The day concluded with students writing a comprehensive essay interpreting the following quote:
"Until the lions tell their story, the hunters wll always be the hero."

We looked at different forms of documenting personal narratives, from the comedy of John Leguizamo to the work of Story Corps. We spent the day experimenting with the roles of interviewer and interviewee.

As a class, we then brainstormed possible interview topics to generate a common topic.

We ended the day by focusing on the artistic component that would accompany our oral narratives: either a piece of representative visual art or a poem. Students sketched these ideas out in their trusty journals.

The final day of Intersession was the day to turn out the two-fold finished product:
1) Students would interview each on the topic of "Childhood Memory." These interviews were to be recorded digitally.
2) As a class, we would construct a mural collage of their personal artwork, both visual and literary.

Students paired up into teams of interviewer/interviewee. After rehearsing and reflecting on the process the previous day, they were ready to record their stories.

While pairs of students interviews each other, the rest of the class continued work on the amazing mural.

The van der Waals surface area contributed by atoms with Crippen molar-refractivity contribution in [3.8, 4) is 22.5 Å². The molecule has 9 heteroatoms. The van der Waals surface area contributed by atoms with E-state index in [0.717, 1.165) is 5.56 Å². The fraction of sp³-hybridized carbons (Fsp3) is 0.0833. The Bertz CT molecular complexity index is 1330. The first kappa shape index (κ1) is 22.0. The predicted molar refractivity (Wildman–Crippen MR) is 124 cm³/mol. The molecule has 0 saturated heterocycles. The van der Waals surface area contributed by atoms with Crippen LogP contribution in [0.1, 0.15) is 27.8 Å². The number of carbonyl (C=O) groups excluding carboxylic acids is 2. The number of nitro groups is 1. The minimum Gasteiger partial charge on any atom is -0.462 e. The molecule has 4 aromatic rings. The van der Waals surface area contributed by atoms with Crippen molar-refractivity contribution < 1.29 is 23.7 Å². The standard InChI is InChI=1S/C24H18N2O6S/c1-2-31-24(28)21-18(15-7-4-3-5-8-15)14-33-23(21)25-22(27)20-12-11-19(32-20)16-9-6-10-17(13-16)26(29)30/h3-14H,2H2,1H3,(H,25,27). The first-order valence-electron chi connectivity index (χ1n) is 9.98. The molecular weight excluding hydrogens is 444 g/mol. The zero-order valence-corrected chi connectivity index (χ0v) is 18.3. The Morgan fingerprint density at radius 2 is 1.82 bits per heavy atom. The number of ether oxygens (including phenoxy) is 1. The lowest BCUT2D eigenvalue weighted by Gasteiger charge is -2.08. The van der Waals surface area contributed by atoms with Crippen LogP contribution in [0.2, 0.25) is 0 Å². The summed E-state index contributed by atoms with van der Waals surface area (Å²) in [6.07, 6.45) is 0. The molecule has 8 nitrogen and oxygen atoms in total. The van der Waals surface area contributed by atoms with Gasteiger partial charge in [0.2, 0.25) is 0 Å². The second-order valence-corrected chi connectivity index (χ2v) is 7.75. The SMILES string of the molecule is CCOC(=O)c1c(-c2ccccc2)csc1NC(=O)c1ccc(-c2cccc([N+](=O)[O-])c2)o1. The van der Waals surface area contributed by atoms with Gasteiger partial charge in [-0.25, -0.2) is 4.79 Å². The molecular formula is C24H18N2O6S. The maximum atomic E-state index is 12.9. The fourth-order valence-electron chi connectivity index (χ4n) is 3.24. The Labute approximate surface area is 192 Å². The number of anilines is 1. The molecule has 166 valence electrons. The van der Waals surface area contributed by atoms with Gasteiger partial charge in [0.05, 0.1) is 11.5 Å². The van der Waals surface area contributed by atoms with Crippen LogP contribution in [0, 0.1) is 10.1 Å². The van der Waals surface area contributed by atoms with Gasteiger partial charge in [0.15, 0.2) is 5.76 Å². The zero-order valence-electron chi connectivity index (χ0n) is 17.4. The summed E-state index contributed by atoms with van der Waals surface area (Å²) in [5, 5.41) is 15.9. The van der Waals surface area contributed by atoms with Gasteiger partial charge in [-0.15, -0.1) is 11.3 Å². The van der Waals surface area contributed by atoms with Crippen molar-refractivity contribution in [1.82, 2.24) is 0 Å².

In the end, we recorded each student recorded their own story and interview an Intersession classmate. We spent our final afternoon together at the Lower East Side Girls Club, where we shared our own experience and heard about their correspondence work with a sister Girls Club in Guadelahara, Mexico.

Thursday, October 25, 2007

Turntables in the Building!

New Design High School is now the proud host of Working Playground turntables! The afterschool class is taking a turn for the cut and scratch, evolving into a performance hybrid of poetry, rap and live DJing. Were about to begin our journey into the dusty stacks of Lower East Side record stores, digging for gems that will help us create a "remixed" vision of NYC.

Stay tuned for updates...

Sunday, September 30, 2007

Welcome to one of Working Playground's Network Artspace blogs!

This blog is part of Remix NYC: a Turntablism Spoken Word Poetry My New York Model Program at New Design High School, on Manhattan's Lower East Side. The program is guided by a Foundation Statement, which guides our artistic work as we explore Essential Questions.

In 1811, the destiny of Manhattan Island was laid out on a grid, literally. The potential for growth was programmed to rise vertically, to build on itself, to swallow it’s own nature in the name of commerce and progress. At the same time, as New York City ages, it renews itself in ways that are unmistakably repetitive. Innovation births destruction, trends and phenomenon are recycled, and the paper chase shows no mercy on the working class.
Based on the Hip Hop idea of Sampling, Turntablism and the Spoken Word, we will re-envision our New York by looking at the ways that NYC has been remixed over the last 200 years.
We will consider the cost of progress, the struggle to preserve tradition and the price tag put on nostalgia. We will consider the idea of ownership, co-option, and “the mix.” Ultimately, we will write performance pieces that sample and remix NYC in our present and future vision.